Many European citizens fret that the European Union has too much power. So, they might be surprised to know that a food supplement with plants (botanicals) which they happily bought off the shelf in the UK may be regarded as an unauthorised, potentially dangerous medicine in Germany.
They may also be dismayed to find a trusted local organic maker of something like primrose supplements would need to spend significant amounts of money to discover the most current attitudes of each 28 member states on botanicals (and even then it might not find the answer).
Surely, in 58 years, the EU must have at least made sure that safe food supplements with plants could be sold anywhere in Europe?
The answer is an embarrassing no. The EU has regulated the size of whole fruits and to some extent even restaurant menus. But it can’t agree on whether exposing German or Danish consumers to garlic in food supplements is a reckless activity that only the French, Italians or Brits would undertake.
In fact, there is no safety or consumer interest at stake. Consumers have an interest in having a marketplace with as many safe, quality and varied products as possible, with the on-pack information needed to choose. They also have a stake in a prosperous economy. It’s just a matter of colliding cultures, industry interests and of process.
List after list after list after…
Though there is no doubt that agreeing on a list of safe plants, with a history of use in Europe, is not an easy task.
Belgium, France and Italy have proposed a list, the famous 1000-plant strong BELFRIT. Beyond this, Romania was rumoured to be close to adopting BELFRIT. Yet this year it announced a 2647-strong list instead because apparently BELFRIT was too short for some of those involved in the drafting.
Germany has done some great work putting together yet another list. Yet this did not provide as much legal clarity as business crave. This shows how difficult it is to agree on a list, within and among countries.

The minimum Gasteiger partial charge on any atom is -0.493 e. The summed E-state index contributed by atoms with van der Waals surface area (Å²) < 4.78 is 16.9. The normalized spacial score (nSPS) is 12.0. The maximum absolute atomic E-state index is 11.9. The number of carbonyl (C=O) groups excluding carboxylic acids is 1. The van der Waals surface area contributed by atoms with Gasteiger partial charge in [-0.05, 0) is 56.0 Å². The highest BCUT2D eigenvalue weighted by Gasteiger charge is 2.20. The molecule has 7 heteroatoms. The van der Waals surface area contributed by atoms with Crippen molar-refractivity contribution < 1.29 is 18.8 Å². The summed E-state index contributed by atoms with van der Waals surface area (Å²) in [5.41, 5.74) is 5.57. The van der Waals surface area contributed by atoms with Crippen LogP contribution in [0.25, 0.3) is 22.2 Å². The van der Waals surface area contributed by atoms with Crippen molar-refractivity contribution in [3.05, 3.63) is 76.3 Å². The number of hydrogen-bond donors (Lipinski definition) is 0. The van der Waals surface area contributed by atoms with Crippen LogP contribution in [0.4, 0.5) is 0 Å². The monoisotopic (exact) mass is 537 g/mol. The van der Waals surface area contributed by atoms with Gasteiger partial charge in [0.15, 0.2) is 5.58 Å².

However, the EU knows how to go about these things. You need to put science first, comply with the principles of EU law and get down to work. We have shared lists of food additives, feed additives, vitamins and minerals, flavourings, health claims and many more.
Herbs for medicinal use have been assessed for safety by the European Medicines Agency (EMA) – often the very same as those used in food supplements – and the effort requested of industry has not been too great. Almost everyone agrees that, with the influx of botanicals and herbs from East Asia, we can sort out safety quickly and put down on paper strong rules on the quality of botanicals – which is the priority.
So what are the stumbling blocks? Why can’t a Yorkshire SME sell its plants to a Finnish herbal shop by just checking a shared regulation? The answer is mainly health claims. The European Food Safety Authority decided (reasonably) that textbook evidence was sufficient for vitamins and minerals, but not for botanicals – the resulting blank packages have not helped. So, some now argue that tradition and in vitro evidence are sufficient to back some type of claims, and such claims would not mislead consumers.
Last week the European Consumer Organisation (BEUC) spoke strongly against this idea. Fair enough. But is BEUC going to launch an assault on traditional herbal medicines as well that, thanks to 2004 legislation, can be sold as actual medicines based on the same type of evidence i.e. tradition and ’plausibility’? Is this not a potentially more serious issue for consumers? Opponents of tradition-based claims should check that piece of legislation as they take arms against tradition claims on botanical food supplements.
Again, science can help. We now have a growing body of evidence on how consumers react to tradition-based claims, developed by the likes of Dr Monique Raats at the University of Surrey and Dr Klaus Grunert at the Aarhus University.
Generic descriptors back tradition-based claims
By permitting generic descriptors, the EU has also recognised that tradition-based claims are not necessarily misleading. Surely, with the help of science, rules on such messages could be crafted so that consumers understand they are dealing with tradition and not modern science. At the same time, why not give a reasonable time frame and appropriate guidance from EFSA for the industry to develop the evidence for claims which tradition alone can’t back?
Arguments seem to also surround the food/medicine borderline. Is this problem too hard to solve? Not really. If mandatory lists are not possible, guidelines on problem plants can be issued. And EU member states have agreed to vote on controversial foods for medicinal use. Can’t the same approach be used in this case too?
If the EU agreed on a common list, industry would gain 500 million customers – which would be beneficial for smaller companies with limited regulatory budgets.
To put things in perspective, local industry in China or India both have internal markets of a billion+ people
How to go about it? It’s simple really: Put safety and consumers’ interests first and next do what is best for Europe’s economy. Off the shelf solutions are readily available in the EU’s 60-year-old harmonisation tricks bookshelf.
Luca Bucchini, PhD, MPH is managing director for Italian-based Hylobates Consulting. Previously Bucchini worked on the European Commission-funded project PlantLIBRA (PLANT food supplements: Levels of Intake, Benefit and Risk Assessment).